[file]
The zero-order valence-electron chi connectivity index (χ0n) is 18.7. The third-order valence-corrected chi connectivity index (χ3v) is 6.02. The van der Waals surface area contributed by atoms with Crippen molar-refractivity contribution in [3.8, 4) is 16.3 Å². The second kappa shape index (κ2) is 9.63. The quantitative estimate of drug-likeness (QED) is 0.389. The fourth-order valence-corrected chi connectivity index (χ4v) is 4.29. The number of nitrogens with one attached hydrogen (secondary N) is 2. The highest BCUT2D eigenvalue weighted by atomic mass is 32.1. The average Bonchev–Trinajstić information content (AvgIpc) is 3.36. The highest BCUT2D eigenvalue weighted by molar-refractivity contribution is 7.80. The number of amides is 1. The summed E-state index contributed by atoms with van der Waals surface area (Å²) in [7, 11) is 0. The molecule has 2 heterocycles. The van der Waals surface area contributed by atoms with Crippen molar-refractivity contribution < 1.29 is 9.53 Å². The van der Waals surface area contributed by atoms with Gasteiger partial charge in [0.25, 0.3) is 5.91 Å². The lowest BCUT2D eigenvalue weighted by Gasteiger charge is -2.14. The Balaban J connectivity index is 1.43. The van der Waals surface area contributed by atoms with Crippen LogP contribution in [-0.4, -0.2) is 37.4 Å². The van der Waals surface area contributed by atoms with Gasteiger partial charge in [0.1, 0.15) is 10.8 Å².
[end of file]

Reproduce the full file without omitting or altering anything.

The zero-order valence-electron chi connectivity index (χ0n) is 18.7. The third-order valence-corrected chi connectivity index (χ3v) is 6.02. The van der Waals surface area contributed by atoms with Crippen molar-refractivity contribution in [3.8, 4) is 16.3 Å². The second kappa shape index (κ2) is 9.63. The quantitative estimate of drug-likeness (QED) is 0.389. The fourth-order valence-corrected chi connectivity index (χ4v) is 4.29. The number of nitrogens with one attached hydrogen (secondary N) is 2. The highest BCUT2D eigenvalue weighted by atomic mass is 32.1. The average Bonchev–Trinajstić information content (AvgIpc) is 3.36. The highest BCUT2D eigenvalue weighted by molar-refractivity contribution is 7.80. The number of amides is 1. The summed E-state index contributed by atoms with van der Waals surface area (Å²) in [7, 11) is 0. The molecule has 2 heterocycles. The van der Waals surface area contributed by atoms with Crippen molar-refractivity contribution < 1.29 is 9.53 Å². The van der Waals surface area contributed by atoms with Gasteiger partial charge in [0.25, 0.3) is 5.91 Å². The lowest BCUT2D eigenvalue weighted by Gasteiger charge is -2.14. The Balaban J connectivity index is 1.43. The van der Waals surface area contributed by atoms with Crippen LogP contribution in [-0.4, -0.2) is 37.4 Å². The van der Waals surface area contributed by atoms with Gasteiger partial charge in [0.1, 0.15) is 10.8 Å².